Topeka With the 2006 legislative session only three weeks away, workers Monday put the finishing touches on the ornately restored Senate chamber, while lawmakers upped the original price tag of the Capitol renovation project.
Statehouse architect Barry Greis presented an update on the project's cost, which is higher than originally anticipated.
State officials approved $135 million for the renovation project in 2000, but that was before the Legislature agreed to add a visitor center and parking garage. The new cost is set at $162 million, which Senate President Stephen Morris, R-Hugoton, said was reasonable.
"When you consider the inflation, particularly over the last year, that's taken place with steel prices and energy costs and other cost drivers, we're in pretty good shape," Morris said. "We'll probably have to make some more adjustments as time goes on, but I feel pretty good about the way things have happened so far."
Legislative leaders approved a motion to ask Gov. Kathleen Sebelius to increase her proposed budget or allow the issuance of more bonds to make up for the additional expense.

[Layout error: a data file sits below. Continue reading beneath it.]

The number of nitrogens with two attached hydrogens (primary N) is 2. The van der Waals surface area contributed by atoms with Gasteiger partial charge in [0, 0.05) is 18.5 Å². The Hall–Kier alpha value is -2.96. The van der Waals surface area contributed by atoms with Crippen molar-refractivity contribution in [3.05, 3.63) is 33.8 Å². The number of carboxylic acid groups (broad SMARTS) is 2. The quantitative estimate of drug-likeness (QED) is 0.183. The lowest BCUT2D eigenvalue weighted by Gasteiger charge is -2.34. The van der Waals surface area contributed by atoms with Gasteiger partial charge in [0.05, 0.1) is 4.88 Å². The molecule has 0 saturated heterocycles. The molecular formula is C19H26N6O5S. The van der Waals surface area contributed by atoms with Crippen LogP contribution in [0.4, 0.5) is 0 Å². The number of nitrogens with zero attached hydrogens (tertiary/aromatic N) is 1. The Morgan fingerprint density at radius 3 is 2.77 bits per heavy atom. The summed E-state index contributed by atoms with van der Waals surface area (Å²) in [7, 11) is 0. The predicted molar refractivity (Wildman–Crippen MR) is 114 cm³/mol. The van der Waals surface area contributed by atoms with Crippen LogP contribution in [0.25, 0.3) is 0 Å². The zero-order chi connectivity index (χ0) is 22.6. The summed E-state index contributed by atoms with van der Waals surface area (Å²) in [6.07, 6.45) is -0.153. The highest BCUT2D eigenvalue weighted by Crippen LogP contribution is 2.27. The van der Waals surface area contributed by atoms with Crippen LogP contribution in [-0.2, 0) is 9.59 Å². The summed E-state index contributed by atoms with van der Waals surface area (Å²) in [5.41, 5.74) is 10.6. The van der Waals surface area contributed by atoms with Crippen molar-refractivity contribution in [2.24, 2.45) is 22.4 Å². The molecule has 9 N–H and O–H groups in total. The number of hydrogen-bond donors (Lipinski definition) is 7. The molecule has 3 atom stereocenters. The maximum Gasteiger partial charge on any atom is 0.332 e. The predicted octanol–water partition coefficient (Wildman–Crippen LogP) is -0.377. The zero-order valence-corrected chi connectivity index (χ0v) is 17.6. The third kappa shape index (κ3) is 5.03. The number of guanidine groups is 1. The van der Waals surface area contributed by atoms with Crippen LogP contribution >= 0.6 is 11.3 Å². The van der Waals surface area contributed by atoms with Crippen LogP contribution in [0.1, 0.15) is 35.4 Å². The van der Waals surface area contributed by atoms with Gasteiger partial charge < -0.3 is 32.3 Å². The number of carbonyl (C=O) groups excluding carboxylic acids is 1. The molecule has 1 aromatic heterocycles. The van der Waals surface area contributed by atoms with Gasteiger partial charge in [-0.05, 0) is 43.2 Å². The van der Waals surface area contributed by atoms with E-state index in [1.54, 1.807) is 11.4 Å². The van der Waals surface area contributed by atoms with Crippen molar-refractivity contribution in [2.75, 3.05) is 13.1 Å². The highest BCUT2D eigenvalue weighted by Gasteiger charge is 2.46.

Greis said the increased cost was not something he could have predicted.
"There are so many unforeseen conditions in a historic building like this that there's no way to have pre-planned for certain items," he said.
A construction boom in China and the hurricanes in the southern United States have affected the construction market, he said.
"That means our prices for electrical equipment, generators, heating and air conditioning all go up," he said.
Greis took a group of lawmakers on a tour of the Senate chamber. They liked what they saw.
"I'm very proud of the work that's been done so far," Morris said. "I think people will look at the Senate chamber and really appreciate the restoration. It's always been one of the most beautiful in the country, but now I would challenge any Senate chamber in the country to be any more beautiful than this one."
Great care is being taken during the renovation to be sure the updates are historically accurate. The chandeliers in the Senate chamber were modeled after the original light fixtures.
The east wing of the Statehouse's second floor offers better access for people with disabilities. The ramp leading to the chamber floor is less steep, and there is an assigned area for wheelchair seating in the gallery. An extra door at the entrance will improve fire safety.
"I think it's a milestone of a day and it shows that we're going to continue on track," Greis said. "We'll be back next year to talk about the south wing design."